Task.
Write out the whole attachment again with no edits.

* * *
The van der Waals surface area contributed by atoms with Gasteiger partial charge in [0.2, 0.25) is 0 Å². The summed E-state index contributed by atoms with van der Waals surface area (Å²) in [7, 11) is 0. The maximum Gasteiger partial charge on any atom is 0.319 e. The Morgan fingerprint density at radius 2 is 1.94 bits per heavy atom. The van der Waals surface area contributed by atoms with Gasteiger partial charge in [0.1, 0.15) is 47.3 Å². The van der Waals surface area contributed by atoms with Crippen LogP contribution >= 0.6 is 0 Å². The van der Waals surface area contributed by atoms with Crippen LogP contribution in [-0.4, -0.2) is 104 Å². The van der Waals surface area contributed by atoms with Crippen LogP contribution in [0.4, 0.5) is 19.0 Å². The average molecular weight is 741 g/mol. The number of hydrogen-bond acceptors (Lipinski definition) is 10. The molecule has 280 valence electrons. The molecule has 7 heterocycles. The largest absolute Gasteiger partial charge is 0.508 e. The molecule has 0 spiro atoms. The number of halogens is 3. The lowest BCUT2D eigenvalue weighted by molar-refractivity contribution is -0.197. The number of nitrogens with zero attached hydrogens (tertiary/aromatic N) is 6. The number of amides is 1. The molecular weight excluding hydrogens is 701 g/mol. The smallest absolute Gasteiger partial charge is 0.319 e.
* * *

The van der Waals surface area contributed by atoms with Gasteiger partial charge in [0.2, 0.25) is 0 Å². The summed E-state index contributed by atoms with van der Waals surface area (Å²) in [7, 11) is 0. The maximum Gasteiger partial charge on any atom is 0.319 e. The Morgan fingerprint density at radius 2 is 1.94 bits per heavy atom. The van der Waals surface area contributed by atoms with Gasteiger partial charge in [0.1, 0.15) is 47.3 Å². The van der Waals surface area contributed by atoms with Crippen LogP contribution >= 0.6 is 0 Å². The van der Waals surface area contributed by atoms with Crippen LogP contribution in [-0.4, -0.2) is 104 Å². The van der Waals surface area contributed by atoms with Crippen LogP contribution in [0.4, 0.5) is 19.0 Å². The average molecular weight is 741 g/mol. The number of hydrogen-bond acceptors (Lipinski definition) is 10. The molecule has 280 valence electrons. The molecule has 7 heterocycles. The largest absolute Gasteiger partial charge is 0.508 e. The molecule has 0 spiro atoms. The number of halogens is 3. The lowest BCUT2D eigenvalue weighted by molar-refractivity contribution is -0.197. The number of nitrogens with zero attached hydrogens (tertiary/aromatic N) is 6. The number of amides is 1. The molecular weight excluding hydrogens is 701 g/mol. The smallest absolute Gasteiger partial charge is 0.319 e.